City of Wolverhampton Council will revolutionise the way it delivers services to the public after councillors agreed to invest in a £3.5 million programme that will propel the authority to become one of the most digitally advanced in the country and save money.

Cabinet councillors have recently endorsed the ambitious Digital Transformation Programme - which will save the council an initial £1.5 million a year with the potential for considerably more in the future.

The programme sets out a vision to bring the council into the modern age by putting a digital ethos and technology at the heart of interactions with customers.

The council wants to be able to offer customers an experience which is more akin to what they are used to via their interactions leading retail and leisure businesses rather than the traditional way of dealing with the council.

Councillor Andrew Johnson, cabinet member for resources, said: "We are transforming the council into a confident, capable organisation that offers the very best customer service.

"Through the digital transformation programme we are making a considerable investment that will revolutionise the way we provide services to the public. Our customers will be able to access their council when and how they want to.

"Increasingly, people are used to being able to go online via a mobile device or computer and being able to order goods and services in just a few simple clicks.

"Look at some leading retail and leisure businesses out there which use technology which can recognise you when you return to the site and it suggests products that might interest you. We want to be able to offer a similar experience.

"The days of people waiting for the phone to be answered or queuing at a reception desk are not the way most people want to interact with us anymore. We will still offer those traditional methods, but we will also offer better, modern alternatives.

"Our vision is to become one of the most digitally advanced councils in the country and our investment in the digital transformation programme will be the way we deliver that ambition."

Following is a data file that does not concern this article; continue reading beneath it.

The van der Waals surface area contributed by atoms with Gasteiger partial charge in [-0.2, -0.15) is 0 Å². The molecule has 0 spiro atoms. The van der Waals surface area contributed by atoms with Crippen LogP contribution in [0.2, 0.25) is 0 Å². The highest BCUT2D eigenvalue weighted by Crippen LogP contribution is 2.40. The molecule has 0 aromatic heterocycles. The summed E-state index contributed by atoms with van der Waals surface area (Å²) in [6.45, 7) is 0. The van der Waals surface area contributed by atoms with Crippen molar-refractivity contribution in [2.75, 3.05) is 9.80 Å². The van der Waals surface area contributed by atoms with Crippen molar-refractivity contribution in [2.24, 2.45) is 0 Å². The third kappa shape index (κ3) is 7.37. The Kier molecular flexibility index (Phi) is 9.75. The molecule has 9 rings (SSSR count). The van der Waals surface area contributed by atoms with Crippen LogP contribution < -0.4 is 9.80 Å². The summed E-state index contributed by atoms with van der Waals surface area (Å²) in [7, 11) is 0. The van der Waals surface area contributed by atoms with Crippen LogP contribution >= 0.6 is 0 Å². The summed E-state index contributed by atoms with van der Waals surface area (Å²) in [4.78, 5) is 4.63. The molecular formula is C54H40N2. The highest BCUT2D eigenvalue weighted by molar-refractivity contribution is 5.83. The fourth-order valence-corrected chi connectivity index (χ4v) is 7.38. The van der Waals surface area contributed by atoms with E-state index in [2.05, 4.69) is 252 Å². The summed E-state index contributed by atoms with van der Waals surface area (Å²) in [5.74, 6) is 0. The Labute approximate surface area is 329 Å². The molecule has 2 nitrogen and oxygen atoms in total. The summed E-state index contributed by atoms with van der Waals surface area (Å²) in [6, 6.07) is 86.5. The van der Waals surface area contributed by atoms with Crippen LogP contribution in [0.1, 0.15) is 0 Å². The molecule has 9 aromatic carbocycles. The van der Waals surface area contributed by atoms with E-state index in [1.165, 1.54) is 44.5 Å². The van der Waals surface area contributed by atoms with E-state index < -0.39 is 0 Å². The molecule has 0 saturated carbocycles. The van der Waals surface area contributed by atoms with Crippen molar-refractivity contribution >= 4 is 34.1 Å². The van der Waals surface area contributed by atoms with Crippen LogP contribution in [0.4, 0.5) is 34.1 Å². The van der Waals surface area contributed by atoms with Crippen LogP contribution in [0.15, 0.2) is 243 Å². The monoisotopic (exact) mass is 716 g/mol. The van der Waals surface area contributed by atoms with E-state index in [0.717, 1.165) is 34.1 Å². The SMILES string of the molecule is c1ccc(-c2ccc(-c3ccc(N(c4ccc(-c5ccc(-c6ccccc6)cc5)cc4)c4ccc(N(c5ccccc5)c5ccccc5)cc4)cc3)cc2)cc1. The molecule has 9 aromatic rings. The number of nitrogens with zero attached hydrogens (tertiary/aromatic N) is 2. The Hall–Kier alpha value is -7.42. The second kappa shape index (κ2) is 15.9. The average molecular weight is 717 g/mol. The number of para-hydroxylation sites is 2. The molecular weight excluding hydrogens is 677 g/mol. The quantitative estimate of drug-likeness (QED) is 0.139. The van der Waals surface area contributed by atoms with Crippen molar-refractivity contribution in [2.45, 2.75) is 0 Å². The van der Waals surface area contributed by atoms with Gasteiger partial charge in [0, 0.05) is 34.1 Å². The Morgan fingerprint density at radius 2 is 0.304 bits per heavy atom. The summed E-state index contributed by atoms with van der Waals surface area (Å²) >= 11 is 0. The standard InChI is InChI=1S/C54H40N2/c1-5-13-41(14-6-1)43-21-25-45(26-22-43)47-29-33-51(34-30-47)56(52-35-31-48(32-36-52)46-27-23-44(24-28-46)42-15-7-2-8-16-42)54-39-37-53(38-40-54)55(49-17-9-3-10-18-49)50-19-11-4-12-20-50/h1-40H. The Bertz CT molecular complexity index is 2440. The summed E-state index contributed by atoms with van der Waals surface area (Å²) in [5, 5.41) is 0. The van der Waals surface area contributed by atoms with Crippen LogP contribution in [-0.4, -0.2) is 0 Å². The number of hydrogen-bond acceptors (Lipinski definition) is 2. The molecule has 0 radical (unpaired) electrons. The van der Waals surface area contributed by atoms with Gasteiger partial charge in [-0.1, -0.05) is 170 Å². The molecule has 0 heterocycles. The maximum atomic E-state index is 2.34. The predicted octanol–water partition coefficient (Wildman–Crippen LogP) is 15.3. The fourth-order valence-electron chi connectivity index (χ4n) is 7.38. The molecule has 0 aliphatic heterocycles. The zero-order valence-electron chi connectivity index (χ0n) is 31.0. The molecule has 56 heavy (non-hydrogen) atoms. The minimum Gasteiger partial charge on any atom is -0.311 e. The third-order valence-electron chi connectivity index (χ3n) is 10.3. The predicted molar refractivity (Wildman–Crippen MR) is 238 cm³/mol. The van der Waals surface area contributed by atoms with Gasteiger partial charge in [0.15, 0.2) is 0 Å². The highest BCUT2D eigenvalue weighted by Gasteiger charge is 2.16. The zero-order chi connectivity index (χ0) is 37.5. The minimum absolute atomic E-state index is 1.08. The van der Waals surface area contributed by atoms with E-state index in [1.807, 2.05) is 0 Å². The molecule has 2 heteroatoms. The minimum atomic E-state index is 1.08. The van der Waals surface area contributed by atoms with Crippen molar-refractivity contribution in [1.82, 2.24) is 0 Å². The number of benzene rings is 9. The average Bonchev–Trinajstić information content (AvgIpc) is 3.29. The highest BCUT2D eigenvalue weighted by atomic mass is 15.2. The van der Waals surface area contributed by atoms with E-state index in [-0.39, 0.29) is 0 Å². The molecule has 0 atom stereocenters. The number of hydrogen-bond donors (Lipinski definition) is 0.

The digital transition will play a vital role in streamlining internal processes. For example, at the moment customers have to ring the council to book the removal of large or bulky items such as an old sofa. The information is then passed manually through several departments, before eventually reaching the team who will collect it.

Soon, customers will be able to book the removal of large or bulky items online in a few clicks and the information will be passed automatically to the collection team; saving time and enabling faster customer service.

The aim is to deliver the best possible customer experience and make more services accessible online. Customers will then have the ability to access council services at a time and location that is convenient to them, track progress and receive updates on orders, bookings and payments via their chosen channel of digital communication.

Following Cabinet giving approval to the programme, work has already commenced to deliver it in phases over the next 18 months. Regular updates on the programme will be presented to Cabinet Resources Panel as appropriate.

  • released: Tuesday 10 November, 2015